Week-ending 5 February 2021
On 3 February 2021 Sergei Smirnov, editor-in-chief of Mediazona news outlet was sentenced to 25 days in prison for ‘repeated violation’ of the rules regulating public assembly. He was convicted on the grounds that he had retweeted a joke on Twitter that refered to his physical resemblance to a musician who had tweeted in support of a pro-Navalny protest rally.
Human Rights Watch, 3 February 2021: Today, a court in Moscow sentenced Sergei Smirnov, editor-in-chief of the independent “Mediazona” news outlet, to 25 days in detention for “repeated violation” of the public assemblies’ rules. His offense? Retweeting a humorous tweet about Smirnov’s physical resemblance to the leader of a Russian rock band. The tweet featured a picture of the rock artist, stating he was pro-Navalny, and contained the date and the time of the January 23 protest. The “repeated” nature of the violation was based on an earlier charge that Smirnov had attended a peaceful protest held by fellow journalists in support of detained colleagues. Initially, police attempted to charge Smirnov with traffic interference during the January 23 protest, but had to drop it because he didn’t actually attend that protest. The judge rejected the defense motions to have the evidence examined, including a linguistic examination of the tweet in question.
RFE/RL, 3 February 2021: A Moscow court has sentenced Sergei Smirnov, the chief editor of the news website Mediazona, to 25 days in jail after finding him guilty of “repeated violations” of the law on mass gatherings. The Tverskoi district court announced its ruling on February 3. Smirnov was detained on January 30 near his home when, he says, he went out for a walk with his son. He was released shortly afterward but charged with violating the law on rallies. According to the investigators, Smirnov posted a statement on Twitter that contained elements of calling for unsanctioned rallies to support jailed opposition politician Aleksei Navalny.
The Guardian, 4 February 2021: The wife of a Russian website editor jailed for a retweet has denounced the conditions in which he is being held, as thousands of protesters remain detained in holding centres overwhelmed by a recent crackdown on supporters of Alexei Navalny. Leaked videos from the Sakharovo holding centre for immigrants near Moscow, which has been turned into a jail owing to the more than 10,000 arrests in the last two weeks since protests began against Vladimir Putin. “Look at this shit,” said one detainee, Maria Silantyeva, zooming in on an open toilet inside a cell where more than 20 young women were being held. “When I came in someone was doing her business.” The cells were meant for eight prisoners but many are holding double or triple that number. “There are no mattresses, people have been here for 36 hours,” Silantyeva said in the Instagram video. Many of the women wave as the camera passes them; some are eating sandwiches of cheese and sausage. In a caption, Silantyeva wrote: “I’m asking for maximum coverage. It should not be like this.” Another video, provided to the Guardian by the wife of Sergei Smirnov, the editor-in-chief of the Russian website MediaZona, which reports on the Russian justice system, showed 28 men trying to sleep in a cell meant for eight. Two to three men are stretched out on each bunk, which lack mattresses, while eight more try to sleep at a picnic-style bench in the middle of the cell. “They’ve had this conveyer belt [for arrests],” said Smirnov’s wife, Tatyana, in an interview. “There are so many people they’re not even considering who’s a protester, who’s a journalist … even if they make a mistake they figure they’ll just sit the sentence and then get out. They don’t see it as the end of the world.”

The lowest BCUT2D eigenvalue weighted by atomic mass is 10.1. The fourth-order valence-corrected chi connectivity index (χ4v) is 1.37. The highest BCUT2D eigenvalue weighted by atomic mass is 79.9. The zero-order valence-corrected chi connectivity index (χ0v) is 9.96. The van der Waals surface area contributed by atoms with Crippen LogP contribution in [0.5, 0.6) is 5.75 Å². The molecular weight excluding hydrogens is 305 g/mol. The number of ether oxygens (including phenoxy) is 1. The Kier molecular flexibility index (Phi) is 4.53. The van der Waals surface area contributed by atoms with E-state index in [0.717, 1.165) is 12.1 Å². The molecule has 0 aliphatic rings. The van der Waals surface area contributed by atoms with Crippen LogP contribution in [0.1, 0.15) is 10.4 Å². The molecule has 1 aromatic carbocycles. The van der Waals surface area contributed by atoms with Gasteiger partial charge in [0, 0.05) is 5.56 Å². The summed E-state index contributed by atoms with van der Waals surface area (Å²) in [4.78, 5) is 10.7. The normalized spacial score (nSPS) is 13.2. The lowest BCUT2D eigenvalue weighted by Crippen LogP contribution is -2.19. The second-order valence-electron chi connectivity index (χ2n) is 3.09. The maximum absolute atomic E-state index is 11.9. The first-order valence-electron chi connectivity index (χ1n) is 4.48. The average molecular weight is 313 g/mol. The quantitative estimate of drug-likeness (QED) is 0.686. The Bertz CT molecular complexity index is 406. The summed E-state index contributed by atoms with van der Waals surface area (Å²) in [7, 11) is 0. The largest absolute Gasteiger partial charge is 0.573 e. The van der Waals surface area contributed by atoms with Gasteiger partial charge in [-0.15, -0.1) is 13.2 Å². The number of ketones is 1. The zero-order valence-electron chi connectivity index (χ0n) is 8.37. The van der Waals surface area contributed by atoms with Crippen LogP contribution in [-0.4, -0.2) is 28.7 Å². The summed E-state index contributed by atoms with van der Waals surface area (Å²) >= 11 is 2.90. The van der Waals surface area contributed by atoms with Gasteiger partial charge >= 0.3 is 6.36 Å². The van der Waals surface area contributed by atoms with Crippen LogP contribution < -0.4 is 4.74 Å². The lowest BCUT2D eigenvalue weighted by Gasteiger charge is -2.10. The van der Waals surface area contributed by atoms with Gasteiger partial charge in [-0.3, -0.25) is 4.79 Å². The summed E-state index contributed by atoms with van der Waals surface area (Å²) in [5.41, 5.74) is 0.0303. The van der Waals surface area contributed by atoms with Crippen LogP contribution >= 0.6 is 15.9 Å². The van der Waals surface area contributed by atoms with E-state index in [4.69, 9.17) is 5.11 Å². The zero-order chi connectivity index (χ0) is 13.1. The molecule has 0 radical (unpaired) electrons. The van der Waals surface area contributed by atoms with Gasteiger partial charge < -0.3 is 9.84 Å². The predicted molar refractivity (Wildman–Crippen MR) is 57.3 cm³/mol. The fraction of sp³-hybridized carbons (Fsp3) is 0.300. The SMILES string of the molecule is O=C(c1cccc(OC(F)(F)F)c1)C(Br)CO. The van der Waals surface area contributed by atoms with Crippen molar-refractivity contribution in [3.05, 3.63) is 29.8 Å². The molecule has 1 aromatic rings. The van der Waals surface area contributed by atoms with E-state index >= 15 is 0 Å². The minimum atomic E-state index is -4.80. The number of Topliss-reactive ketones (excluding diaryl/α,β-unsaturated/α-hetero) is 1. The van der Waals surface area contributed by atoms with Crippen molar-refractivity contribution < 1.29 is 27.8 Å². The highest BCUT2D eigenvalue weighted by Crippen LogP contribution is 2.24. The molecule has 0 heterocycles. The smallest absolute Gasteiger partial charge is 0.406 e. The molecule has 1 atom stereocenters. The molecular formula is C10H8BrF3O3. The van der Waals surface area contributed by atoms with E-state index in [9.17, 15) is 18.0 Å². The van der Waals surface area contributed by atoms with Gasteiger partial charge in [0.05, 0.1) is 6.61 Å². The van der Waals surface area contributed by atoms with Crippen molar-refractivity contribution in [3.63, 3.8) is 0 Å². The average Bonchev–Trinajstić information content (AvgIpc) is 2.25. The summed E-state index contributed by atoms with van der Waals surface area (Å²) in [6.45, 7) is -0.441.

RSF, 30 January 2021: Russian journalists are being subjected to “preventive visits” and searches of their homes – and some others to criminal proceedings – ahead of a second round of demonstrations in support of jailed Kremlin opponent Alexei Navalny tomorrow. Reporters Without Borders (RSF) condemns these serious press freedom violations and urges the authorities to end the wave of harassment of the media that began after Navalny’s return to Russia on 17 January. In the wake of the pro-Navalny demonstrations on 23 January, police searched the home of Sergei Smirnov, the editor of Mediazona, a leading online source of reporting on police and judicial abuses, on 27 January and confiscated the hard disk of his computer.